Michel Janssen: "But - as we know from a letter to his friend Conrad Habicht of December 24, 1907 - one of the goals that Einstein set himself early on, was to use his new theory of gravity, whatever it might turn out to be, to explain the discrepancy between the observed motion of the perihelion of the planet Mercury and the motion predicted on the basis of Newtonian gravitational theory. [...] The Einstein-Grossmann theory - also known as the "Entwurf" ("outline") theory after the title of Einstein and Grossmann's paper - is, in fact, already very close to the version of general relativity published in November 1915 and constitutes an enormous advance over Einstein's first attempt at a generalized theory of relativity and theory of gravitation published in 1912. The crucial breakthrough had been that Einstein had recognized that the gravitational field - or, as we would now say, the inertio-gravitational field - should not be described by a variable speed of light as he had attempted in 1912, but by the so-called metric tensor field. The metric tensor is a mathematical object of 16 components, 10 of which independent, that characterizes the geometry of space and time. In this way, gravity is no longer a force in space and time, but part of the fabric of space and time itself: gravity is part of the inertio-gravitational field. Einstein had turned to Grossmann for help with the difficult and unfamiliar mathematics needed to formulate a theory along these lines. [...] Einstein did not give up the Einstein-Grossmann theory once he had established that it could not fully explain the Mercury anomaly. He continued to work on the theory and never even mentioned the disappointing result of his work with Besso in print. So Einstein did not do what the influential philosopher Sir Karl Popper claimed all good scientists do: once they have found an empirical refutation of their theory, they abandon that theory and go back to the drawing board. [...] On November 4, 1915, he presented a paper to the Berlin Academy officially retracting the Einstein-Grossmann equations and replacing them with new ones. On November 11, a short addendum to this paper followed, once again changing his field equations. A week later, on November 18, Einstein presented the paper containing his celebrated explanation of the perihelion motion of Mercury on the basis of this new theory. Another week later he changed the field equations once more. These are the equations still used today. This last change did not affect the result for the perihelion of Mercury. Besso is not acknowledged in Einstein's paper on the perihelion problem. Apparently, Besso's help with this technical problem had not been as valuable to Einstein as his role as sounding board that had earned Besso the famous acknowledgment in the special relativity paper of 1905. Still, an acknowledgment would have been appropriate. After all, what Einstein had done that week in November, was simply to redo the calculation he had done with Besso in June 1913, using his new field equations instead of the Einstein-Grossmann equations. It is not hard to imagine Einstein's excitement when he inserted the numbers for Mercury into the new expression he found and the result was 43", in excellent agreement with observation." https://netfiles.umn.edu/users/janss011/home%20page/EBms.pdf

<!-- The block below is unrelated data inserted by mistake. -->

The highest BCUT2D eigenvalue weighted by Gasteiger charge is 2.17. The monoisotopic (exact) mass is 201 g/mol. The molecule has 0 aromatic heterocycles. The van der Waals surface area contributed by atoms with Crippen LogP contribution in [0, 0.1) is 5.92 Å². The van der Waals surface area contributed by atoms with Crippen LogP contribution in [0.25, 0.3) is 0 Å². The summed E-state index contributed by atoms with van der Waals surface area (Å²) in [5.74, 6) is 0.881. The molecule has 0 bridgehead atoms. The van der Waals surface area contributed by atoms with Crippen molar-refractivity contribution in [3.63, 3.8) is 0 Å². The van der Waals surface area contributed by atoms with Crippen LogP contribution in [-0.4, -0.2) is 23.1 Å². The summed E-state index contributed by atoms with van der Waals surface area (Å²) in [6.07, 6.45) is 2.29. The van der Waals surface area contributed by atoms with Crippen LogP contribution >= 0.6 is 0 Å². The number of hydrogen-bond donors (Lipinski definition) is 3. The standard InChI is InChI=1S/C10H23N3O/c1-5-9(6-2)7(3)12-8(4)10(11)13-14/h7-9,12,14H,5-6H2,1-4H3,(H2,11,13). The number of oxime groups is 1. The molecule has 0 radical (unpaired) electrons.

Pentcho Valev
Pentcho Valev
2017-12-25 17:13:44 UTC
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There are internal mavericks in Einstein cult who believe that nowadays bad Einsteinians ruin what good Einsteinians (Einstein, Eddington, Feynman) have created:

Peter Woit: "If, as seems increasingly all too possible, we're now at an endpoint of fundamental physics, with the field killed off by a pseudo-scientific argument..." http://www.math.columbia.edu/~woit/wordpress/?p=9444

Peter Woit: "I think the worst thing that has happened to theoretical physics over the past 25 years is this descent into ideology, something that has accelerated with the multiverse mania of the last 10-15 years." http://www.math.columbia.edu/~woit/wordpress/?p=9375